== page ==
Rudolph W. Giuliani was born in 1944 to a working class family in Brooklyn, New York. As the grandson of Italian immigrants, Giuliani was taught the value of a strong work ethic and a deep respect for America's ideal of equal opportunity. He attended Bishop Loughlin Memorial High School, Manhattan College, and New York University Law School.
After joining the office of the United States Attorney for the Southern District of New York, Giuliani rose quickly through the ranks, becoming the chief of the Narcotics Unit at age 29. In 1975, Rudy was recruited to work in Washington, D.C., and was appointed Associate Deputy Attorney General and chief of staff to the Deputy Attorney General. In 1977, Rudy returned to New York to the private practice of law.
After the inauguration of Ronald Reagan in 1981, Giuliani was named Associate Attorney General, the third highest position in the Department of Justice. He supervised all of the U.S. attorney offices' law enforcement agencies.
In 1983, Rudy became United States Attorney for the Southern District of New York, where he spearheaded successful efforts against organized crime, white collar criminals, drug dealers and corrupt elected officials. Some of his best known cases include the groundbreaking mafia prosecutions in the "Pizza Connection" and "The Commission" cases, Wall Street corruption cases, and the convictions of corrupt political figures. Few U.S. attorneys in history can match his record.
In 1993, Giuliani became the first Republican elected mayor of the City of New York in a generation. He focused on reducing crime, reforming welfare and improving the quality of life. In 1997, he was re-elected with 57 percent in a city in which democrats outnumbered republicans five to one.
Under Mayor Giuliani's leadership, overall crime was cut by 56 percent, murder was cut by 66 percent, and New York City, once considered the crime capital of the country, became the safest large city in America according to the FBI.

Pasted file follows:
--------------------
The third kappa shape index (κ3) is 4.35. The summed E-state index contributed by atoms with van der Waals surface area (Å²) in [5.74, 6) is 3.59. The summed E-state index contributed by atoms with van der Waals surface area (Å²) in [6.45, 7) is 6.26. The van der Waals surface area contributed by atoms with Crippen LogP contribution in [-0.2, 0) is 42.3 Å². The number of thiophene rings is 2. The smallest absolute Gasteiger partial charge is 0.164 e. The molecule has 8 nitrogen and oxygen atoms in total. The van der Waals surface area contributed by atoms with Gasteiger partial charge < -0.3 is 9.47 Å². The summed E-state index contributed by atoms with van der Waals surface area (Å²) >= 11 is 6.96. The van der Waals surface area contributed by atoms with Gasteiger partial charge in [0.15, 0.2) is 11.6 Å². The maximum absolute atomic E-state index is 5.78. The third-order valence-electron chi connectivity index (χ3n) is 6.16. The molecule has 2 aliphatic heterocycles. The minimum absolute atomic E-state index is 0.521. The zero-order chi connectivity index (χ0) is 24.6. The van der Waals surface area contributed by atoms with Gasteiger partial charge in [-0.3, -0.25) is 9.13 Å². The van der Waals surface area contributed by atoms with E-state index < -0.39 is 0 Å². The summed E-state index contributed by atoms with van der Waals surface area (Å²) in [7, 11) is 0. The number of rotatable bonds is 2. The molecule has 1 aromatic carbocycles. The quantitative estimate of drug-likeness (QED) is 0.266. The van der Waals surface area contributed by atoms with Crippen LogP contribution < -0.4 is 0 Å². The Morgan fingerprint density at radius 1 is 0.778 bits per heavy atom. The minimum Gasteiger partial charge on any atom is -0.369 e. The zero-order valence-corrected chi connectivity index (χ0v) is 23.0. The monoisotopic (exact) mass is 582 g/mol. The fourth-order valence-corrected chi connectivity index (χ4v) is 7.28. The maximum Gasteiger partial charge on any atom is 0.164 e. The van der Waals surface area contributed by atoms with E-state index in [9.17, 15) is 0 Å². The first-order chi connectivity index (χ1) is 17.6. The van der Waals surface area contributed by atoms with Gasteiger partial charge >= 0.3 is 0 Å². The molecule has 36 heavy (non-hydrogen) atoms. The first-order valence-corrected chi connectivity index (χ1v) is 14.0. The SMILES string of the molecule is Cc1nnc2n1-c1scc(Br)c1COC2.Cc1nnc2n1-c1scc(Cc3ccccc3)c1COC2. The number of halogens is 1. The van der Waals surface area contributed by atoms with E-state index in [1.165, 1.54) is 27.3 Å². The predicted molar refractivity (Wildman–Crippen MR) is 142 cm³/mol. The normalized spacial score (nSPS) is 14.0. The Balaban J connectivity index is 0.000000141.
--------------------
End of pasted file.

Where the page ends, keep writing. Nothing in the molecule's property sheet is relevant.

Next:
Mayor Giuliani implemented the largest and most successful welfare-to-work initiative in the country, turning welfare offices into job centers, leading to the reduction of welfare rolls by 640,000, or nearly 60 percent, to the lowest level since 1966.
He also took decisive steps to restore fiscal responsibility to New York City, reducing or eliminating 23 city taxes while turning an inherited $2.3 billion budget deficit into a multi-billion dollar surplus. Under Giuliani's leadership, New York City became the best-known example of the resurgence of urban America.
After surviving the fall of the Twin Towers, Giuliani immediately began leading the recovery of his city as it faced its darkest hour. For his efforts, former first lady Nancy Reagan presented Giuliani with the Ronald Reagan Presidential Freedom Award; he was knighted by the Queen of England; and named "Person of the Year" by Time magazine. In 2002, he wrote and published a number one best-seller, "Leadership," which has sold over 1 million copies worldwide.
Limited by New York City law to two terms as mayor, Rudy founded Giuliani Partners in January, 2002 and quickly established the consulting firm as a leader in the fields of emergency preparedness, public safety, crisis management, energy and health care.
In 2005, Rudy became a name partner in the law firm of Bracewell & Giuliani. The 60-year-old firm, previously known as Bracewell Patterson, has over 400 attorneys practicing in nine offices around the world.
In May of 2003, Rudy married Judith S. Nathan. Mrs. Giuliani is a registered nurse with an extensive medical and scientific background.
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